ladyjadie "I was a bit hmm at her saying you "really don't mix in those sort of crowds" hmm and then telling you she said that? It seemed a bit condescending, did you think so? I don't know your friendship, but if it was strange of her to say it then it struck me as classic trying to make herself feel 'better' than you, to make herself feel better (if that makes any sense confused)"

Oops - gawd, sorry that was me not being very clear at all. Bff said she didn't mention me because she knew there'd be childcare problems, and the last part of that sentence was me thinking in my head, NOT her saying it to me!!! I should have put that bit in brackets. To clarify, she would probably love me to go on this fantasy dream holiday, but for my part, there's probably very few situations I'd find LESS comfortable, than to be stuck somewhere for days on end, with a crowd of corporate high-fliers, bossing maids about, all used to the champagne lifestyle! LOL! grin

It would have gone down something like this: New Man realises that bff is gasping for a holiday, as she's not had one in years. Also he knew he had annoyed her with going out drinking, and forgetting he'd made arrangements to take her and her ds out to visit friends the next day, and ended up letting them down. So, he decides to dangle a big carrot. He suggests looking at brochures and picks top-end, butler-laden luxury holidays, all very grandiose. He waves a few lovely pictures at her and suggests they book something amazing. Then suggests inviting friends. She doesn't say me, because she knows I'm suspicious of him, and suspects I'd just say no anyway, cos she knows what I'm like. He notices the absence of my name, and prompts "Why not invite DoormatorDiva?" (not that he really wants her to, but just to suss out the friendship/situation), she'd have said "Oh, DoormatorDiva can't/won't come - childcare would be a bit difficult" Then she recounts the story to me...but part of her is telling me, because she actually hopes that I will say "Yeah of course I'd come!!! Sounds fab!" and it's all hunky dory, because she wants to believe it.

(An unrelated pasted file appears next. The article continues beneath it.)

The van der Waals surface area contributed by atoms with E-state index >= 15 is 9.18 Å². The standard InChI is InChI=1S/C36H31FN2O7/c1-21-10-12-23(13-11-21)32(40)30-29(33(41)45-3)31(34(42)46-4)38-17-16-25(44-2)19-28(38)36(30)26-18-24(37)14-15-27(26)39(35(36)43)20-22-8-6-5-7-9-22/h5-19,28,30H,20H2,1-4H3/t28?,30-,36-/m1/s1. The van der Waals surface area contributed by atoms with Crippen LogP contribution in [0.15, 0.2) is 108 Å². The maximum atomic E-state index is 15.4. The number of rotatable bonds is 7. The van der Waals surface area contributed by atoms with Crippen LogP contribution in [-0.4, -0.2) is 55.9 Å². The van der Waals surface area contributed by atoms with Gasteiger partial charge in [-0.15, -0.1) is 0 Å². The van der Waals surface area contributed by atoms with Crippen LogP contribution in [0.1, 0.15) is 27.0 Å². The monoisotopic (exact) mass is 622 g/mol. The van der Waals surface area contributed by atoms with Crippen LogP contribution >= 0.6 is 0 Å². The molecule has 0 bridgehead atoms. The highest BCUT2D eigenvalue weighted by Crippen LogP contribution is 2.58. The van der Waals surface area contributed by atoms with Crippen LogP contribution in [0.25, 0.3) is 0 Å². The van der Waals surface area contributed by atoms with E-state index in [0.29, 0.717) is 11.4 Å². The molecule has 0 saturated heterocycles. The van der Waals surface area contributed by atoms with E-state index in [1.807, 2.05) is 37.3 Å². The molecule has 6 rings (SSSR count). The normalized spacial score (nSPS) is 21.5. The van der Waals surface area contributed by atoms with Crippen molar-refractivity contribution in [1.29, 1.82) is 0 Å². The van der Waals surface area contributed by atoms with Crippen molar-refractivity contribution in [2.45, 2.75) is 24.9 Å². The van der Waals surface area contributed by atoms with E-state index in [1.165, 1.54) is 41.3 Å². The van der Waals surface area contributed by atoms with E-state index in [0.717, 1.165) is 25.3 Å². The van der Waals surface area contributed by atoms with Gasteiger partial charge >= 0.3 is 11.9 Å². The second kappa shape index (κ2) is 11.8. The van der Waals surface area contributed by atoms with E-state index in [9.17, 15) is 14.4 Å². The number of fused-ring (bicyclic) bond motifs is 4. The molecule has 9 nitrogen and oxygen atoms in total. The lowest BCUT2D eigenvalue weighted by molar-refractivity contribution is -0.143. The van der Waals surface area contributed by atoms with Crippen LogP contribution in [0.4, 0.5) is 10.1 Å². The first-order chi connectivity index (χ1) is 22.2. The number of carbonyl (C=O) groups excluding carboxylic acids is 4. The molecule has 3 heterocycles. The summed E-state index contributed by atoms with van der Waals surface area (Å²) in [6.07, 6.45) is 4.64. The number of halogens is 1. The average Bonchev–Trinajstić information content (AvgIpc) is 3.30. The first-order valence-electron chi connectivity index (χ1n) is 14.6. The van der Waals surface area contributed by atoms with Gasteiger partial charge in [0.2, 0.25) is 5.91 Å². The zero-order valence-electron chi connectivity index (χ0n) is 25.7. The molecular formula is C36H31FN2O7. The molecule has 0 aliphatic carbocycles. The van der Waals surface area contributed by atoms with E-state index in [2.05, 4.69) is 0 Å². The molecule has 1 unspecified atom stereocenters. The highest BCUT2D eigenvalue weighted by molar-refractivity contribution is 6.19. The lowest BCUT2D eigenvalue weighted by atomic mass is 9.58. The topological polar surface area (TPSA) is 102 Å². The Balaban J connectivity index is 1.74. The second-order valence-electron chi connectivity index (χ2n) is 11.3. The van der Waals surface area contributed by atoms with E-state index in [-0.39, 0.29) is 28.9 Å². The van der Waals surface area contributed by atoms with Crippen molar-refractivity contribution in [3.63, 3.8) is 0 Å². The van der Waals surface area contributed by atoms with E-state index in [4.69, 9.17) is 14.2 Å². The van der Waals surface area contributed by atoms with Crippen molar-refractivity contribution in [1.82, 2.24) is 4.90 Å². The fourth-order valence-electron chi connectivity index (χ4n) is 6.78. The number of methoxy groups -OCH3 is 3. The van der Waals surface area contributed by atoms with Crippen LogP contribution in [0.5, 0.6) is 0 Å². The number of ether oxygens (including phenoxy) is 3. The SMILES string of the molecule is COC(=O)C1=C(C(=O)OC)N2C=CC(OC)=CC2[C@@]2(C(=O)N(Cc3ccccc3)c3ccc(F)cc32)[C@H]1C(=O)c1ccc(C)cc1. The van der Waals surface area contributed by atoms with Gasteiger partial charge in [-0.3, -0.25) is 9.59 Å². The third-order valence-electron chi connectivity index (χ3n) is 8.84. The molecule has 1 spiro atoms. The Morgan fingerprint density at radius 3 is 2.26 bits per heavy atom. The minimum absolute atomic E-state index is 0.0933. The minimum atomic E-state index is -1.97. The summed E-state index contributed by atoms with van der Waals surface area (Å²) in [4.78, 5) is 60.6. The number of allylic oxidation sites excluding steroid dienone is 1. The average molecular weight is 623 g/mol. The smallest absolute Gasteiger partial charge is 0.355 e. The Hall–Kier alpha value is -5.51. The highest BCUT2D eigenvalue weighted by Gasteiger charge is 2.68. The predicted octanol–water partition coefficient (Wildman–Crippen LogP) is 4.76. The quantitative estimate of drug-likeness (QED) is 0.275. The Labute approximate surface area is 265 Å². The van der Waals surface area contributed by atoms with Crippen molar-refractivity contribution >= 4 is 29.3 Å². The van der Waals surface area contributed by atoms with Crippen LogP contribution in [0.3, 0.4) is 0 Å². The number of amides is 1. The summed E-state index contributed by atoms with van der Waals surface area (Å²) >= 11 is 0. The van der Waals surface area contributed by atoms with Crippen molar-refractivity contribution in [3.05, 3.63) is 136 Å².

Instead, I said "Wow... that's just crazy. What a mad thing for him to suggest. Are all these friends he wants to invite, supposed to be paying for themselves - or is he paying for them, too?" So then bff said "I don't know, I guess he's paying for it..." and realises it's a bit outlandish. But the next time new man brings it up, she would probably just say I had said no. And then new man would use it as "Oh. What, she doesn't even want to go on holiday with you? Are you sure she's your friend?"

DoormatorDiva Fri 05-Apr-13 17:43:11

garlicballs I am really, really hoping he's not a mumsnetter! It's far too mundane for the likes of narcissists, surely? I've nc'd for these related threads and deliberately kept the word 'narcissist' out of the thread title.

The status quote was verbatim. I actually don't know all the acronyms apart from Ahole. FW = Fuckwit?? What's DH?

DoormatorDiva Fri 05-Apr-13 17:47:37